I like to think my job is one of the best positions here at Resolution Ranch Academy, but of course not everyone enjoys spending time with horses as much as I do! Not only do I get to share my passion of horses with teens with behavior issues, but I also get to watch them fail, learn, grow and succeed in ways that are only possible with experiential equine settings.
The Equine Program is not about making a drug addicted teen into the next John Wayne, it’s about learning how to accept struggles in a positive way and coming out on top. Using horses in an experiential setting opens up avenues for problem solving, critical thinking, responsibility, trust, teamwork, humility, conflict resolution, communication, helpfulness and my personal favorite, respect. Without these components a solid relationship with a horse is impossible, much like a relationship at home. Horses are hypersensitive to our emotions and body language so working with a horse is like working with a mirror image of what’s really going on inside. Working with horses creates a sense of security; the focus is no longer on us, which establishes an emotional sanctuary for true self-expression.
I use the Equine Assisted Learning (EAL) sessions to empower entitled teenage boys to think for themselves and make their own decisions. The residents are all taught how to safely handle the horses first and have to earn their progression to a higher group. Horses do not “give” us anything, which offers a sense of achievement for some but for others, this can be extremely frustrating. In a world full of instant gratification it is easy to acquire a sense of entitlement. Luckily, there is no instant gratification in the horse world; you get what you give so to speak. I encourage these guys to think for themselves and answer their own questions using the tools and knowledge they’ve gained throughout the sessions. As they move up in groups, there are more opportunities for riding, trail rides, patterns and “fun” stuff.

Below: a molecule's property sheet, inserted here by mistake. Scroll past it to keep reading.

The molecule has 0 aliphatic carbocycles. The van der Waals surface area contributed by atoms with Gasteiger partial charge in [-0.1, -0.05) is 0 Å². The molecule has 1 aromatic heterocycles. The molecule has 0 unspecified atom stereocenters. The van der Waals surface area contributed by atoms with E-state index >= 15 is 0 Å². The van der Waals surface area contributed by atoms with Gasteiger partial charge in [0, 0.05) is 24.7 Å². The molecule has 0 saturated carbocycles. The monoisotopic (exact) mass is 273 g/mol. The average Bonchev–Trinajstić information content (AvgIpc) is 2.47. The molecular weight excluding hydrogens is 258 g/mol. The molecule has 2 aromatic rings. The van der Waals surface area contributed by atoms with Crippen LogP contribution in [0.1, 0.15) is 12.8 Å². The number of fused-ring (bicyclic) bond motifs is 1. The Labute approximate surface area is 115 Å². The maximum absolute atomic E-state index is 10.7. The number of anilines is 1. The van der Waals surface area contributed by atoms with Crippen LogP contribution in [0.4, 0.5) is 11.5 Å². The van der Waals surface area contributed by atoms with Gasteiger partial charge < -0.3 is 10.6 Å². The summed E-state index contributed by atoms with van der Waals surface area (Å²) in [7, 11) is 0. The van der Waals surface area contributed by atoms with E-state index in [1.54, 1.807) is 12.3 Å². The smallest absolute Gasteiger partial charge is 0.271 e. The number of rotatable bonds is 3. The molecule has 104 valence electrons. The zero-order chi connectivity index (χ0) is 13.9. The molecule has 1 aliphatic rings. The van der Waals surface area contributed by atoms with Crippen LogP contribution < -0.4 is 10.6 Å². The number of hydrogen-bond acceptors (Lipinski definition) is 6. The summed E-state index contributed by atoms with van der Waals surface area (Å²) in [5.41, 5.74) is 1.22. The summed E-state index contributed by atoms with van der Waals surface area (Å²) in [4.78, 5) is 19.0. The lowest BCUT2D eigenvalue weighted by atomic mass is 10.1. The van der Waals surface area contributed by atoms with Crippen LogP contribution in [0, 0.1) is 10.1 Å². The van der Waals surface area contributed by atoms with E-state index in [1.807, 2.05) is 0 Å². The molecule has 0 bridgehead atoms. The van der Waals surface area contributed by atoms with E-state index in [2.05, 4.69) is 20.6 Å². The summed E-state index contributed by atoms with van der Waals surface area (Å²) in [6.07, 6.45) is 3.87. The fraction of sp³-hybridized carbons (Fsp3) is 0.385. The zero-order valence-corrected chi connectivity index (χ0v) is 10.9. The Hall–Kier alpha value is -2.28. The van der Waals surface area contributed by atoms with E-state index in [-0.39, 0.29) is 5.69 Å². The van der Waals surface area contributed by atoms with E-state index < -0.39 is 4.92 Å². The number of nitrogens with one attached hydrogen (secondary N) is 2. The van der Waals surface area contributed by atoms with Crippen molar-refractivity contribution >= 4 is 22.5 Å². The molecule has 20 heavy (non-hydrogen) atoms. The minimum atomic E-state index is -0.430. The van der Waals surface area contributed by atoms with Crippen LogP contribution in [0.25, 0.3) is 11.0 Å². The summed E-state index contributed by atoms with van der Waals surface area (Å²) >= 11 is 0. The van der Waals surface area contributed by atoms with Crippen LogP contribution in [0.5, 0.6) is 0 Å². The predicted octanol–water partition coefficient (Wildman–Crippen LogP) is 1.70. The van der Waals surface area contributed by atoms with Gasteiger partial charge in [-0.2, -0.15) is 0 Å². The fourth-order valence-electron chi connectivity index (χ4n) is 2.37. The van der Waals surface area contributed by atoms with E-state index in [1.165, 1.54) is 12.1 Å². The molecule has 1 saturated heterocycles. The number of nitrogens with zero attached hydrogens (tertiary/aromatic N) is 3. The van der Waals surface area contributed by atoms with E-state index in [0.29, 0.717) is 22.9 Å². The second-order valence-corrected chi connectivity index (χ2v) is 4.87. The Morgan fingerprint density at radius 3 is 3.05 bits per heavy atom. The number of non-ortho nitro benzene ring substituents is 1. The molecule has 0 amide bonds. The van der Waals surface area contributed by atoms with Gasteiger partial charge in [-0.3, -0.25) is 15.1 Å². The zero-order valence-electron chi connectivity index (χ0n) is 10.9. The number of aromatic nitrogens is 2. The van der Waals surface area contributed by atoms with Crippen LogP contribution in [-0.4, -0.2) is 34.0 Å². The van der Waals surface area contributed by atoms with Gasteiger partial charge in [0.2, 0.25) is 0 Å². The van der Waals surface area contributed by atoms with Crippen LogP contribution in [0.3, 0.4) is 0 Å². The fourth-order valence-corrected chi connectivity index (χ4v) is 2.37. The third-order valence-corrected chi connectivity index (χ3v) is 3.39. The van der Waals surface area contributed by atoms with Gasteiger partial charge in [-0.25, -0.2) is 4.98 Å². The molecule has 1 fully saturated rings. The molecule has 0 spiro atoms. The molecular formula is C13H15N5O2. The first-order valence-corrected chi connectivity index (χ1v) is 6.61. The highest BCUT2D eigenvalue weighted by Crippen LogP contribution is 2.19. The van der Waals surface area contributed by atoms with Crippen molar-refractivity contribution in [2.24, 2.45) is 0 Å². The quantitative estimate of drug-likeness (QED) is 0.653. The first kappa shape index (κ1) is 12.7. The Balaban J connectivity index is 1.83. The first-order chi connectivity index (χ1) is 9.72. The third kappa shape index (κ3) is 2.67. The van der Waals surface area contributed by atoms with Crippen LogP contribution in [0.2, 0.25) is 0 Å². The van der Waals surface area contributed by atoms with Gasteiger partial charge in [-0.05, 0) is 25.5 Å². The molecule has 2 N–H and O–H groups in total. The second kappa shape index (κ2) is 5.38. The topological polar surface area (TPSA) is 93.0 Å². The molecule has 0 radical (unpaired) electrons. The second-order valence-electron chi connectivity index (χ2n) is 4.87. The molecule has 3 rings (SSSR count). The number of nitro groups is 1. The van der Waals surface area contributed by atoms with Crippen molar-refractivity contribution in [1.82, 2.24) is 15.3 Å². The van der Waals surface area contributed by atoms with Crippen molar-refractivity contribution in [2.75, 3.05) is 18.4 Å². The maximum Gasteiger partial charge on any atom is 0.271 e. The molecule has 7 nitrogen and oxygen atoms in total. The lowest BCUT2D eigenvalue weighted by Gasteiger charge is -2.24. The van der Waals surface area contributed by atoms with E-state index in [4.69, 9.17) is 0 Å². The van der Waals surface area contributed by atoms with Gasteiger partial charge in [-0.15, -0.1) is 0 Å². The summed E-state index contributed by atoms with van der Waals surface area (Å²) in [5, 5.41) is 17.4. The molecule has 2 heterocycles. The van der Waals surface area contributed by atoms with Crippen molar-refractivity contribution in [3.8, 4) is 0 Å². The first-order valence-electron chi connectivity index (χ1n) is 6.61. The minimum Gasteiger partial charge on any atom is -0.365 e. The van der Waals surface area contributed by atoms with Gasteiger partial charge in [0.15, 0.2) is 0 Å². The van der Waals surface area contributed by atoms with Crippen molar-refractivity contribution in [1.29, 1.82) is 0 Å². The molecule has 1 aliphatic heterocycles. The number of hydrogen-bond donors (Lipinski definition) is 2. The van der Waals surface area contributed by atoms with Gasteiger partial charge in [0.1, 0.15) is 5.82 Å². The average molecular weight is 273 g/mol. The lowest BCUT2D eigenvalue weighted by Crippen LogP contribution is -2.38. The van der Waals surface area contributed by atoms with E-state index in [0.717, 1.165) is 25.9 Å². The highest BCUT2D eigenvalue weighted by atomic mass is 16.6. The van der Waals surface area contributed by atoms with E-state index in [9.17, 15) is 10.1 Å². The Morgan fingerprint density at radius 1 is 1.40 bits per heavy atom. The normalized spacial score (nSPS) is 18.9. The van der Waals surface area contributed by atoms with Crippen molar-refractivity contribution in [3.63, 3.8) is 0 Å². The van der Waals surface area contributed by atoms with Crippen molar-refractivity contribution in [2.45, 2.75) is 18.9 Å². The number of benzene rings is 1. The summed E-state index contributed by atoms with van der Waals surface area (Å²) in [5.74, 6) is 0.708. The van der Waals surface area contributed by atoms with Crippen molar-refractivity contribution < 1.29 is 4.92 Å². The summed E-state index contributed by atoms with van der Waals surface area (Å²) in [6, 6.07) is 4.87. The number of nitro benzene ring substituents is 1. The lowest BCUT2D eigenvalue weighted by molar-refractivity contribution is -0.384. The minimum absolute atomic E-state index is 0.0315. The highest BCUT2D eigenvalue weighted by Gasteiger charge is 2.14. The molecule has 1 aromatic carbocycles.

Not only do the residents learn the basics of horsemanship, they are also expected to help with chores during some of the groups. The horses are here for the residents to use and ride but they also need basic care and maintenance. Allowing struggling young men to experience this part of the horse program builds on the Resolution Ranch concepts of Nourishment, Responsibility, Helpfulness and Humility.
The afternoon EAGALA Therapy sessions are a complete switch from the structured EAL groups in the morning. During these sessions, myself and EAGALA certified therapists work with the horses, residents and their families to address treatment goals. By using horses and other outside resources we are again creating an emotionally safe environment for the residents and their families to focus on the horses rather than themselves. These confidential sessions can then be referred to in therapy to expand upon treatment goals and therapy topics.
So aside from fetching feed & doing paperwork, I get to spend my days doing what I love with a group of struggling teenage boys that will benefit from this experience much more than I can ever take credit for.